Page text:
Monday, June 13, 2011

The Nature and Nurture of Autism

The Nature and Nurture of Autism

Carolyn Cutter

PSY350: Physiological Psychology

Professor Maritza Leon-Velguela

June 13, 2011

The Nature and Nurture of Autism
            There is a saying among Autism support circles that "if you know one child with autism, you know ONE child with autism". In other words, yes there are characteristics, and yes many children with autism display similar symptoms, but many autistic children are also very unique in their behaviors and their ability to understand their world. One parent may claim that environmental factors caused their child’s autism while another parent may feel the guilt of a difficult pregnancy, and another parent may point to seemingly unavoidable biological indicators. Whatever the reasons they give one thing is for certain, we do not know any one specific cause of autism nor do we have a definitive cure, but the more we understand about the disorder the better chance we have of beating it.
Analysis the Physiological basis of Autism:
            Autistic Disorder or Autism Spectrum Disorders (ASD) is “a group of related developmental disabilities, caused by a problem with the brain, that affect a child's behavior, social, and communication skills” (AAP, 2009, p. 1). There are several diagnosis on the Autism Spectrum including, but not limited to “classic autistic disorder, pervasive developmental disorder-not otherwise specified (PDD-NOS), and Asperger’s Syndrome” (AAP, 2009, p. 1). Autism can include developmental delays, behavioral problems, cognitive disabilities, medical problems such as seizure disorder, sleep disorder, social and emotional issues, and regression of abilities in all areas.
Autism            seems to share “specific genes” with other mental illnesses such as “schizophrenia, and mental retardation” (Burbach, 2010, p. 1367). According to Burbach (2010) “a few genes that are suspected to be causal in autism and schizophrenia (eg, NLGN1, CNTN4, CNTN6)” (p. 1367) seem to show up in multiple illnesses, yet they do not indicate a person has one illness or the other. For example, if looking at these genes on a patient’s chart, a researcher may not be able to tell which illness the patient has if it is not listed on the chart. With this knowledge, the hope is that it would eventually “affect the way people think about and treat neurodevelopmental disorders by accounting for the biological consequence of the specific patient's genotype” (Burbach, 2010, p. 1367).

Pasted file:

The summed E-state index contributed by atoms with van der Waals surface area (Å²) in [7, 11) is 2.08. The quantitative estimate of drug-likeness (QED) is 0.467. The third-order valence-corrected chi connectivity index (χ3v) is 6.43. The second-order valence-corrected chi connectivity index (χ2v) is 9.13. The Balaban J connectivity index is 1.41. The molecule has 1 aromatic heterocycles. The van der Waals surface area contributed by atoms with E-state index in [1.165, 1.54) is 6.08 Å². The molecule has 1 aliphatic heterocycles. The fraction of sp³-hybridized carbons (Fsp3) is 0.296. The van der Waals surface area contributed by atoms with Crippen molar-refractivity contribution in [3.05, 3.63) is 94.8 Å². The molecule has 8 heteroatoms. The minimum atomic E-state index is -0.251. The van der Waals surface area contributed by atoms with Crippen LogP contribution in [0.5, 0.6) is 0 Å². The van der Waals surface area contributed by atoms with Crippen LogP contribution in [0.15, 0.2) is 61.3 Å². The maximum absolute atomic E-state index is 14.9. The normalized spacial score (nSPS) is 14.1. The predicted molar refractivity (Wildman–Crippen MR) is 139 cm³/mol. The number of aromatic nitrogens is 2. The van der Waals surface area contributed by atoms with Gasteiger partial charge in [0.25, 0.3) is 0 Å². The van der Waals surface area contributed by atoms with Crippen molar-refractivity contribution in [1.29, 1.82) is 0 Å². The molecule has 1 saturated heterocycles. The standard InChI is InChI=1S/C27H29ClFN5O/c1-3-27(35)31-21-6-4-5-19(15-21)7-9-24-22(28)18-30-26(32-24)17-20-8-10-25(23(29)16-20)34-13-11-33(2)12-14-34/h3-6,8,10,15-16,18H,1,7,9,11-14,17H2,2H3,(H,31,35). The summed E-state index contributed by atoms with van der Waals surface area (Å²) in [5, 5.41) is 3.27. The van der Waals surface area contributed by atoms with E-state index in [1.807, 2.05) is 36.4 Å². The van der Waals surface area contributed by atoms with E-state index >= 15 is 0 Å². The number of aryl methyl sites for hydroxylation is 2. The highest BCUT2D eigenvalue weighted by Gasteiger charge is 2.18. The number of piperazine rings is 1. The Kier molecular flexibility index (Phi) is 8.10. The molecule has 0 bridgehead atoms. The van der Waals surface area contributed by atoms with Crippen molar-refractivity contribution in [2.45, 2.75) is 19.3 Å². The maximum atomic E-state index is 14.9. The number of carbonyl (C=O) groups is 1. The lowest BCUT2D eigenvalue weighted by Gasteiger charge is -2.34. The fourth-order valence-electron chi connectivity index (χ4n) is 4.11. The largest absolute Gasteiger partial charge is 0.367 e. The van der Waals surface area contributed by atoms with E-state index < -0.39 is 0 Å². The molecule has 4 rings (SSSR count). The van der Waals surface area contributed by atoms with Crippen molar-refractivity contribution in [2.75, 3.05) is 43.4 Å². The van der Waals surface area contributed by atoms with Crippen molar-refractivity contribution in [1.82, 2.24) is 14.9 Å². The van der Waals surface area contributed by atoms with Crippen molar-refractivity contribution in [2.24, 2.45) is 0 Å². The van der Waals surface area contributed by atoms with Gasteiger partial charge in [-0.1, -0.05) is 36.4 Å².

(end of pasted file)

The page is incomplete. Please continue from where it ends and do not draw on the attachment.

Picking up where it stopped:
According to Wegiel (et. Al.) “The genetic fractionation of social impairment, communication difficulties and rigid and repetitive behaviors suggests that different features of autism are caused by different genes associated with different brain regions and are related to different cognitive impairments and functional abnormalities” (2010, p. 755). Signs of malformation of the brain in autistic children are visible on a physiological level. For example: “abnormal acceleration of brain growth in early childhood, signs of slower growth of neurons, and minicolumn developmental abnormalities suggest multiregional alterations” (Wegiel et. Al., 2010, p. 755). “Intellectual impairments, defined as intelligence quotient (IQ) scores less than 70, were reported in 44.6% of children diagnosed with autism [28]. Epilepsy is observed in up to 33% of individuals with autism [106]” (Wegiel et. Al., 2010, p. 755).